Saturday 11 April 2020

Stage-to-screen review: Flowers for Mrs Harris

My latest virtual visit to a regional theatre is to one I've been to before in person, although not for a couple of years: Chichester Festival Theatre, and Daniel Evans' production of Flowers for Mrs Harris, which he transferred there in 2018 after a run at his previous job in Sheffield. Rachel Wagstaff (book) and Richard Taylor's (music & lyrics) musical is based on a novella by American author Paul Gallico better known as Mrs. 'Arris Goes to Paris, which is perhaps a helpful indicator of the kind of salt-of-the-earth working-class image of a London charlady Ada Harris (Clare Burt) is. Widowed in the Second World War and childless, she has little in her life except making ends meet through the various ungrateful clients whose houses she cleans. She ploughs through stoically until one day she covers a friend's shift cleaning for a deluded minor aristocrat (Joanna Riding,) where she spots a Christian Dior dress and becomes determined to own one some day.

A minor pools win gives her a head start but for the most part it's taking on lots of additional work and denying herself everyday necessities that saves her up the cash to make a one-off, one-day trip to Paris with enough money to get her to the Dior store, and hopefully leave with her dream dress.

This is clearly a well-meaning show and a production with a lot of warmth, starting from Burt's performance and spreading out to the rest of the cast, so it feels a bit mean-spirited to pick at it but there's no question there's an unfortunate undertone to the first act especially, which particularly given the UK's response to the COVID-19 crisis makes it seem dubious timing to release this show: It plays on the old trope of the heroic working class person plodding through and making sacrifices in return for very little, which makes for uncomfortable viewing when we're surrounded by stories about how we should lionise key workers and call them heroes so long as we don't do anything so extreme as to, god forbid, pay them properly or look after their wellbeing. (Ironically at a different time this might have carried quite a different message with regard to the working poor - its theme that an extravagance, even one as OTT as this one, might be what makes a hard life worth living is a powerful response to those who want to police how those with very little money choose to spend it. Lez Brotherston's design keeps us on-theme with this with a fairly underplayed, drab steel design that comes to visual life in the replica Dior dresses.)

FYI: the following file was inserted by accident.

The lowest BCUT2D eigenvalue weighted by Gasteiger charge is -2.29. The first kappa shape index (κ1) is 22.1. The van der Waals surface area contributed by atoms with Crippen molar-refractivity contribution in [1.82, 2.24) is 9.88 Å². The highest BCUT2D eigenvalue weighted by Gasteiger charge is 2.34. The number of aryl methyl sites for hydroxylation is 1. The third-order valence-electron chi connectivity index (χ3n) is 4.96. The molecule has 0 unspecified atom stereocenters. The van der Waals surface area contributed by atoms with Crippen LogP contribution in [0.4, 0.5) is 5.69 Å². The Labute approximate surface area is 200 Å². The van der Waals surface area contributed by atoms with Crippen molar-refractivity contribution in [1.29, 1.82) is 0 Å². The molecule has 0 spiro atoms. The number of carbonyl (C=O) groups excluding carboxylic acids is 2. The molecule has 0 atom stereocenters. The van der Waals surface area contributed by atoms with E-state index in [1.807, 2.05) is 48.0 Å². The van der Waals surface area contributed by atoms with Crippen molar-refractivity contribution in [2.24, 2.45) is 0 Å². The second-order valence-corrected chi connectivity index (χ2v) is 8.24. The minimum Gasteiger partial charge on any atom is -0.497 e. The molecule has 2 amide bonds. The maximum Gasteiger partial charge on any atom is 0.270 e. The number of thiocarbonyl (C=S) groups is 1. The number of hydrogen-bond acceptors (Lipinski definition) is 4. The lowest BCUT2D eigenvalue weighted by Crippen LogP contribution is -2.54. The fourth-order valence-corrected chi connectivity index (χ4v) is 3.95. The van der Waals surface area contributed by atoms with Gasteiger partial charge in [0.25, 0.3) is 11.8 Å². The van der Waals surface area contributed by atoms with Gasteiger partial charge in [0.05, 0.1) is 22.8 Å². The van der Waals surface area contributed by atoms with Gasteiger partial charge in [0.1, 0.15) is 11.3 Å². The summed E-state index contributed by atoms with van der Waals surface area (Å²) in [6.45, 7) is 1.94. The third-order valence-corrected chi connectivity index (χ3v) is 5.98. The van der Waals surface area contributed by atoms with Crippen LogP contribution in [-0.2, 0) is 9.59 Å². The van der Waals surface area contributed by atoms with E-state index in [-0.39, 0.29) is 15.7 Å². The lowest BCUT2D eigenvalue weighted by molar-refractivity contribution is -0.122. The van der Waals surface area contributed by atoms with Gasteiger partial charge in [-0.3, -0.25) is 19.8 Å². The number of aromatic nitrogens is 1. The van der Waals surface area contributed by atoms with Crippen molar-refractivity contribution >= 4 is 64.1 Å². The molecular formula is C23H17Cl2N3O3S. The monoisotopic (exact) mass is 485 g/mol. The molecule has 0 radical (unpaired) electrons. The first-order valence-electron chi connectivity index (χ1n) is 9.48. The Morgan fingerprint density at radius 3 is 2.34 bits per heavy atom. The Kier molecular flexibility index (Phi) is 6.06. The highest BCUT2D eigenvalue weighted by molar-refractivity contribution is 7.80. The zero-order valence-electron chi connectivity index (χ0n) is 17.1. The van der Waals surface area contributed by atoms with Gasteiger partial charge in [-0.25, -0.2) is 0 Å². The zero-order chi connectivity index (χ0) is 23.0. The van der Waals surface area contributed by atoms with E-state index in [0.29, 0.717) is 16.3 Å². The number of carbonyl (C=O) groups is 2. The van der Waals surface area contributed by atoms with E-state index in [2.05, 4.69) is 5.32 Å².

The second act is better, partly because Ada's trip to Paris takes the fairytale aspect up several notches, and without the pretence of gritty realism there isn't the worry about the underlying messages that brings with it. Here Mrs Harris is faced with counterpoints to the people who don't appreciate what she does for them at home, as Laura Pitt-Pulford's vile wannabe actress is replaced by a supermodel who misses the everyday life, Louis Maskell's self-involved photographer becomes an accountant with a romantic heart, and Riding's sneery aristocrat turns into a vulnerable store manager who Ada helps stand up to her bullying boss (Gary Wilmot.)

Musically the second act comes to life a bit more are well - Flowers for Mrs Harris is the kind of almost through-sung musical that seems to struggle to resolve itself into actual songs with a beginning, middle and end, but with the livelier supporting characters of the Parisian scenes come opportunities for more defined tunes. Evans' production shows that it can dust off the cobwebs when it wants to, like when the saccharine opening scene of Ada and her infinitely supportive husband (Mark Meadows) is undercut by the revelation that this was all in her head and he's actually long-dead. But while its Cinderella story of Burt's lovable Mrs Harris getting what she deserves has moments that couldn't help but bring a smile to my face, even without overthinking its political subtext the overall effect is too twee for me.

Flowers for Mrs Harris by Rachel Wagstaff  and Richard Taylor, based on the novella by Paul Gallico, is available until the 8th of May at Chichester Festival Theatre's website.

Running time: 2 hours 15 minutes.

Photo credit: Johan Persson.

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